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Title: Placed deposits in early and middle Anglo-Saxon rural settlements
Author: Sofield, Clifford M.
Awarding Body: University of Oxford
Current Institution: University of Oxford
Date of Award: 2012
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Placed deposits have received increasing attention over the past 30 years, particularly in prehistoric British archaeology. Although disagreement still exists over the definition, identification, and interpretation of placed deposits, significant advances have been made in theoretical and methodological approaches to placed deposits, as researchers have gradually moved away from relatively crude ‘ritual’ interpretations toward more nuanced considerations of how placed deposits may have related to daily lives, social networks, and settlement structure, as well as worldview. With the exception of comments on specific deposits and a recent preliminary survey, however, Anglo-Saxon placed deposits have remained largely unstudied. This thesis represents the first systematic attempt to identify, characterize, analyse and interpret placed deposits in early to middle Anglo-Saxon settlements (5th–9th centuries). It begins by disentangling the various definitions of ‘placed’, ‘structured’, and ‘special’ deposits and their associated assumptions. Using formation process theory as a basis, it develops a definition of placed deposits as material that has been specially selected, treated, and/or arranged, in contrast with material from similar or surrounding contexts. This definition was applied to develop contextually specific criteria for identifying placed deposits in Anglo-Saxon settlements. Examination of 141 settlements identified a total of 151 placed deposits from 67 settlements. These placed deposits were characterized and analysed for patterns in terms of material composition, context type, location within the settlement, and timing of deposition relative to the use-life of their contexts. Broader geographical and chronological trends have also been considered. In discussing these patterns, anthropological theories of action, agency, practice, and ritualization have been employed in order to begin to understand the roles placed deposits may have had in structuring space and time and expressing social identities in Anglo-Saxon settlements, and to consider how placed deposition may have articulated with Anglo-Saxon worldview and belief systems.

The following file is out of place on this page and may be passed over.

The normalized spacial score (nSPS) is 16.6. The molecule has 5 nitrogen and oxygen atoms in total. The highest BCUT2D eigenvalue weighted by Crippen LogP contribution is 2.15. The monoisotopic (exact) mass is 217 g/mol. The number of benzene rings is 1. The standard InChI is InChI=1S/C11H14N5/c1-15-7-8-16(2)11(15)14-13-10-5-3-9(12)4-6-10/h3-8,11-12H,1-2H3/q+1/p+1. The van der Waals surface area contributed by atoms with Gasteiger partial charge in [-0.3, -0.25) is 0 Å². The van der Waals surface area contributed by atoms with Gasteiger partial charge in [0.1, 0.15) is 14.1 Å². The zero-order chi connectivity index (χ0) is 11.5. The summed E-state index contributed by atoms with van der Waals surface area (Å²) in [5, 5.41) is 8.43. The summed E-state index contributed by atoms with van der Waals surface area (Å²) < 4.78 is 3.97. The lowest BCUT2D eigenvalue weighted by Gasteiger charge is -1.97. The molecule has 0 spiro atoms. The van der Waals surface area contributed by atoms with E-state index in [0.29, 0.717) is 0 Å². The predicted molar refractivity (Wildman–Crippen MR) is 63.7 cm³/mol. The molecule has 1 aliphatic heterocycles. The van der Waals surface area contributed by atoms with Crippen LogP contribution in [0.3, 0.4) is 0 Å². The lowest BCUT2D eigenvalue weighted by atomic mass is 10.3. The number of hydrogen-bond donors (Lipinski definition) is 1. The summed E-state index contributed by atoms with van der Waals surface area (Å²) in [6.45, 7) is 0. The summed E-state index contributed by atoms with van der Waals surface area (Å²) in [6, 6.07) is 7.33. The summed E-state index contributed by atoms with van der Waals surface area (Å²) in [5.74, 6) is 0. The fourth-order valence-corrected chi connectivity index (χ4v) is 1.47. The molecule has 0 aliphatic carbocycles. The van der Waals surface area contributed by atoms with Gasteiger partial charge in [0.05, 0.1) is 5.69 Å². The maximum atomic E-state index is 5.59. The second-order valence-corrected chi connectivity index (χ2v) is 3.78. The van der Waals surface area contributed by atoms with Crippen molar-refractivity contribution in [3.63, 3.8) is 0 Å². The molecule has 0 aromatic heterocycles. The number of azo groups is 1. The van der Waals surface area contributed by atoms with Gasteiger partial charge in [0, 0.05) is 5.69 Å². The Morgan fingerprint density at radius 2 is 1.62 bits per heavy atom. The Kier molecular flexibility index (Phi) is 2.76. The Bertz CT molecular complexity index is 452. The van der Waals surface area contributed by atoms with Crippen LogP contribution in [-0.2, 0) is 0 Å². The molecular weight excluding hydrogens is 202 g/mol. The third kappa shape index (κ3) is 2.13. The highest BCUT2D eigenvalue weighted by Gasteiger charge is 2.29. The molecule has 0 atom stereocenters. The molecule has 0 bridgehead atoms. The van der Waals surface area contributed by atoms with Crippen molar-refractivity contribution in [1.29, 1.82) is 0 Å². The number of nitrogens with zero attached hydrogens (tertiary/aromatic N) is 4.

Supervisor: Hamerow, Helena Sponsor: Not available
Qualification Name: Thesis (Ph.D.) Qualification Level: Doctoral
EThOS ID:  DOI: Not available
Keywords: Europe ; Archeology ; Settlement ; Economic and Social History ; History of Britain and Europe ; Late antiquity and the Middle Ages ; Prehistoric and primitive religions ; Religions of antiquity ; Material anthropology ; Anglo-Saxons ; England ; early medieval ; rural settlement ; archaeology ; placed deposits ; structured deposits ; votive deposits ; offerings ; ritual ; rites ; social life ; liminality ; boundaries ; lifecycle